Recent News

The Unobserved Anti-Christian Bias

When we think about the persecution of Christians at the present moment, what comes to mind for most of us are places like China, the Middle East, or pariah states like North Korea, Venezuela, or Cuba. These situations are occasionally noticed but not exactly well publicized in the secular media. We mostly have to rely on religious outlets, Catholic and Protestant, to do the heavy lifting of keeping us informed about the plight of fellow believers in the modern world.

But there’s a whole other dimension of threats against Christians that goes almost unnoticed. We know of the pressures that churches and religious organizations – and even single believers like florists and bakers – come under these days in America when they resist attempts by State or Federal agencies to impose the new sexual ethos, or to enforce rules on alleged “hate speech” or bias on believers.

The Supreme Court has so far been fairly good at protecting religious liberty. And if President Trump – as is highly likely – appoints another justice (or two?) to the Court, sensitive to Constitutional protections of religion, we may have at least some long-term shelter from the constant anti-Christian drumbeat in the universities, media, and Hollywood.

I’ve been aware for years of similar problems in Europe, where there are generally not the same kind of First Amendment protections or judicial recourse. But I had no real idea of the extent of the problems there – I think almost no one does – though we now have a very useful tool to take its measure.

Click here to read the rest of Dr. Royal’s column at The Catholic Thing . . .

Two Nations, Revisited

Almost two decades before J. D. Vance’s Hillbilly Elegy, and 15 years before Charles Murray’s Coming Apart, James Q. Wilson, one of the most eminent social scientists of the 20th century, identified the root of America’s fracturing in the dissolution of the family. Wilson, professor of government at Harvard, professor emeritus at UCLA, and a former head of the American Political Science Association, received the American Enterprise Institute’s 1997 Francis Boyer Award at the think tank’s annual dinner. He used the opportunity to introduce a new line of sociological argument: what he called “the two nations” of America.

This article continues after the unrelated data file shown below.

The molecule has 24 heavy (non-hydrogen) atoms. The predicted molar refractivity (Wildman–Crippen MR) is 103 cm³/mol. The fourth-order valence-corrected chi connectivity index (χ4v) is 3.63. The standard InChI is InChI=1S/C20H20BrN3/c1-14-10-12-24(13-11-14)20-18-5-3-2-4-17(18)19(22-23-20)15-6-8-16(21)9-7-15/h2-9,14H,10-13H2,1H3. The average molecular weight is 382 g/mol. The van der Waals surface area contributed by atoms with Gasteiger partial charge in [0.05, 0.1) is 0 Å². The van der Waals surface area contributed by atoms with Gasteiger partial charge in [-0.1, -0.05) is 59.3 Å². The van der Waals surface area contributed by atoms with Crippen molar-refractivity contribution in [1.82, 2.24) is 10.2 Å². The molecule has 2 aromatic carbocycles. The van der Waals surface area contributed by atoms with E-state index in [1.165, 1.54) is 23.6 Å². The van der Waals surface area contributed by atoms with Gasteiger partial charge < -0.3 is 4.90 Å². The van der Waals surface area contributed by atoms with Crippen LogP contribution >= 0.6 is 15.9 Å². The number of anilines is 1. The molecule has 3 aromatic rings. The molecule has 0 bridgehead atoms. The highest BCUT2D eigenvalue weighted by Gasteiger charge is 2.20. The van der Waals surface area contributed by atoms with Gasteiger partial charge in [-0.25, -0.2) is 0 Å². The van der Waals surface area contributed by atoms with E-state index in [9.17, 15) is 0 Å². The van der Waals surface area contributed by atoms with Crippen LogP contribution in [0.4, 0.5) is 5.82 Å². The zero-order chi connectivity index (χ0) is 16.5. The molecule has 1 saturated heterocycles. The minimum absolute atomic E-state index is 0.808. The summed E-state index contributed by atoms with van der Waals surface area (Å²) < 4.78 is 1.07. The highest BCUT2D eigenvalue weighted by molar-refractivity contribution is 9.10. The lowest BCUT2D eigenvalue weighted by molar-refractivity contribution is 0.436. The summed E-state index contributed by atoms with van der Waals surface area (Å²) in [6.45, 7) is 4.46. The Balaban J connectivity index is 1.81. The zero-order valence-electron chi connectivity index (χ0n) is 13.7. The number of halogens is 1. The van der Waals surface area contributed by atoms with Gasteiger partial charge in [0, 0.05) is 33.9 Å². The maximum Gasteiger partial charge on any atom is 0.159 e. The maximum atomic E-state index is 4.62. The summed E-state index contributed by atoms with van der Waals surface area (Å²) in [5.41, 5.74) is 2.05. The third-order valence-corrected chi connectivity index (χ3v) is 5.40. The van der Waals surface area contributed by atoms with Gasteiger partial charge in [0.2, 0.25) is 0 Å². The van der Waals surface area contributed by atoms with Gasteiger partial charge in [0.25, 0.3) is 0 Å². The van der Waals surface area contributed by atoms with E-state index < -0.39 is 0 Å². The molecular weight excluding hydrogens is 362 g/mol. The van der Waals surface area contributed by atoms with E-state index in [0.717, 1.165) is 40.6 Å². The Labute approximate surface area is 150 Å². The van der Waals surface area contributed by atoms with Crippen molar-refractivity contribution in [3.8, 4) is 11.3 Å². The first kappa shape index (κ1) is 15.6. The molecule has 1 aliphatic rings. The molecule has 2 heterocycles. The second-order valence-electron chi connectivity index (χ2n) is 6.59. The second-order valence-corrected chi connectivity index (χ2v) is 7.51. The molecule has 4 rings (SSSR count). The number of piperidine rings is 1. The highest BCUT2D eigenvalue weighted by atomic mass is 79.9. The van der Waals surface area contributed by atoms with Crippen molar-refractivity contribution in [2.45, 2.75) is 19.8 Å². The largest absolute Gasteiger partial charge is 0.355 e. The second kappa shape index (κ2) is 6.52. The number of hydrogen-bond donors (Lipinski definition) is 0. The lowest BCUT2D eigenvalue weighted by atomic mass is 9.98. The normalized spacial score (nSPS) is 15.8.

The image of “two nations,” Wilson explained, harked back to an 1845 novel by Benjamin Disraeli, the future prime minister of Great Britain. These were the separate, non-intersecting worlds of rich and poor. Between these two nations Disraeli described, there was “no intercourse and no sympathy” — they were “as ignorant of each other’s habits, thoughts, and feelings, as if they were…inhabitants of different planets.”

More than a century and a half later, Wilson argued, the United States had also become “two nations,” but the dividing line was no longer one of income or social class. Instead, it had become all about the family — specifically, whether one hailed from a broken or intact home.

Click here to read the rest of Mrs. Eberstadt’s column at National Affairs . . .

Satan Loves Porn

In Elise Harris’s report about the Instrumentum laboris [working document] of the upcoming 15th Ordinary General Assembly of the Synod of Bishops (Youth Synod), she states that among the “key issues” mentioned are not only “increasing cultural instability and violent conflicts” but also that “many young people, both inside and outside of the Church, are divided when it comes to topics related to sexuality.”

Frankly, I doubt that when the bishops meet in October they’ll show us a new path to world peace, whereas they probably could help people – young and old – to better understand the truth about sexuality. It’s time we had a thorough, clinical restatement of Humane vitae! God alone knows, of course, what may actually emerge from the Synod.

Ms. Harris adds:

Things such as precocious sexuality, sexual promiscuity, pornography, displaying one’s body online and sexual tourism, the text said, “risk disfiguring the beauty and depth of emotional and sexual life.”

Although dated May 8th, the Instrumentum laboris was made public just last week, and, as of today, the text is available on the Vatican website only in Italian.

Click here to read the rest of Mr. Miner’s column at The Catholic Thing . . .

Francis Condemns “Eugenic” Abortions and Fake Marriage

I’d been on the road for much of the past week and hadn’t been very carefully following the news. But I woke yesterday to the heartening news that Pope Francis had strongly condemned selective abortion and the various attempts to redefine marriage as something other than a life-long commitment between one man and one woman.

Even more, he did so off-the-cuff, departing from the text he had prepared to deliver to the Forum delle famiglie, an Italian family association. It’s usually been on just such occasions – when he speaks spontaneously and “from the heart” – that he’s delivered the most troubling remarks of his pontificate. It was largely because of those remarks and his early criticism of Catholics who are constantly “insisting” and “obsessing” on life issues and marriage that he alienated and, sad to say, even lost the confidence of many active Catholics – even before the ambiguities and implied infidelities of Amoris laetitia.